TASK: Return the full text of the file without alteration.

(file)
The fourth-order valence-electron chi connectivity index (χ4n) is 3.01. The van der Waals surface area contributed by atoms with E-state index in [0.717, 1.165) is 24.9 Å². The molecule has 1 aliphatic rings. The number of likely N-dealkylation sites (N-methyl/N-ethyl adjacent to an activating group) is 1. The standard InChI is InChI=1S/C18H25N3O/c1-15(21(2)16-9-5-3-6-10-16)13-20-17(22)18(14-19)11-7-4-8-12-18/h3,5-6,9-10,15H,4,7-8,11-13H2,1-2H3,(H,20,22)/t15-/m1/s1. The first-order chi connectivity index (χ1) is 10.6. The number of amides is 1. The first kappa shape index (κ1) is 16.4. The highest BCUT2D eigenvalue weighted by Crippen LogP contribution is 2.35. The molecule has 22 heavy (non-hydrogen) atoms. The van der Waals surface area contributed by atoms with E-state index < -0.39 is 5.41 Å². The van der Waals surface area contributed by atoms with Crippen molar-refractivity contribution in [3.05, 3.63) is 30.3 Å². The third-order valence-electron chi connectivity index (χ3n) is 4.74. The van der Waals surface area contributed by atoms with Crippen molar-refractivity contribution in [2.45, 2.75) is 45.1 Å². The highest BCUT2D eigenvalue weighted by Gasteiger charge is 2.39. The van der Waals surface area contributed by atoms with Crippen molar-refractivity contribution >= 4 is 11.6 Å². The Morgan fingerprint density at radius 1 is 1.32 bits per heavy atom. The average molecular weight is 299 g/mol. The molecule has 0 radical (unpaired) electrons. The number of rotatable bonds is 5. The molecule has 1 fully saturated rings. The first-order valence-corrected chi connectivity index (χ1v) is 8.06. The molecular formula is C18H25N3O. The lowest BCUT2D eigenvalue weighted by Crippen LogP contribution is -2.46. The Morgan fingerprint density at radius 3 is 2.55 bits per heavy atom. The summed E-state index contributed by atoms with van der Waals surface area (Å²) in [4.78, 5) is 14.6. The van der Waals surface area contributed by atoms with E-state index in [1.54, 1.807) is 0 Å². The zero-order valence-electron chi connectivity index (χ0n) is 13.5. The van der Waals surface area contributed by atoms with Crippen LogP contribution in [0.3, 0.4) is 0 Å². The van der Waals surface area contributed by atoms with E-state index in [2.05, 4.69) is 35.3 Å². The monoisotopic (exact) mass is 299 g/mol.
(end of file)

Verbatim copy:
The fourth-order valence-electron chi connectivity index (χ4n) is 3.01. The van der Waals surface area contributed by atoms with E-state index in [0.717, 1.165) is 24.9 Å². The molecule has 1 aliphatic rings. The number of likely N-dealkylation sites (N-methyl/N-ethyl adjacent to an activating group) is 1. The standard InChI is InChI=1S/C18H25N3O/c1-15(21(2)16-9-5-3-6-10-16)13-20-17(22)18(14-19)11-7-4-8-12-18/h3,5-6,9-10,15H,4,7-8,11-13H2,1-2H3,(H,20,22)/t15-/m1/s1. The first-order chi connectivity index (χ1) is 10.6. The number of amides is 1. The first kappa shape index (κ1) is 16.4. The highest BCUT2D eigenvalue weighted by Crippen LogP contribution is 2.35. The molecule has 22 heavy (non-hydrogen) atoms. The van der Waals surface area contributed by atoms with E-state index < -0.39 is 5.41 Å². The van der Waals surface area contributed by atoms with Crippen molar-refractivity contribution in [3.05, 3.63) is 30.3 Å². The third-order valence-electron chi connectivity index (χ3n) is 4.74. The van der Waals surface area contributed by atoms with Crippen molar-refractivity contribution in [2.45, 2.75) is 45.1 Å². The highest BCUT2D eigenvalue weighted by Gasteiger charge is 2.39. The van der Waals surface area contributed by atoms with Crippen molar-refractivity contribution >= 4 is 11.6 Å². The Morgan fingerprint density at radius 1 is 1.32 bits per heavy atom. The average molecular weight is 299 g/mol. The molecule has 0 radical (unpaired) electrons. The number of rotatable bonds is 5. The molecule has 1 fully saturated rings. The first-order valence-corrected chi connectivity index (χ1v) is 8.06. The molecular formula is C18H25N3O. The lowest BCUT2D eigenvalue weighted by Crippen LogP contribution is -2.46. The Morgan fingerprint density at radius 3 is 2.55 bits per heavy atom. The summed E-state index contributed by atoms with van der Waals surface area (Å²) in [4.78, 5) is 14.6. The van der Waals surface area contributed by atoms with E-state index in [1.54, 1.807) is 0 Å². The zero-order valence-electron chi connectivity index (χ0n) is 13.5. The van der Waals surface area contributed by atoms with Crippen LogP contribution in [0.3, 0.4) is 0 Å². The van der Waals surface area contributed by atoms with E-state index in [2.05, 4.69) is 35.3 Å². The monoisotopic (exact) mass is 299 g/mol.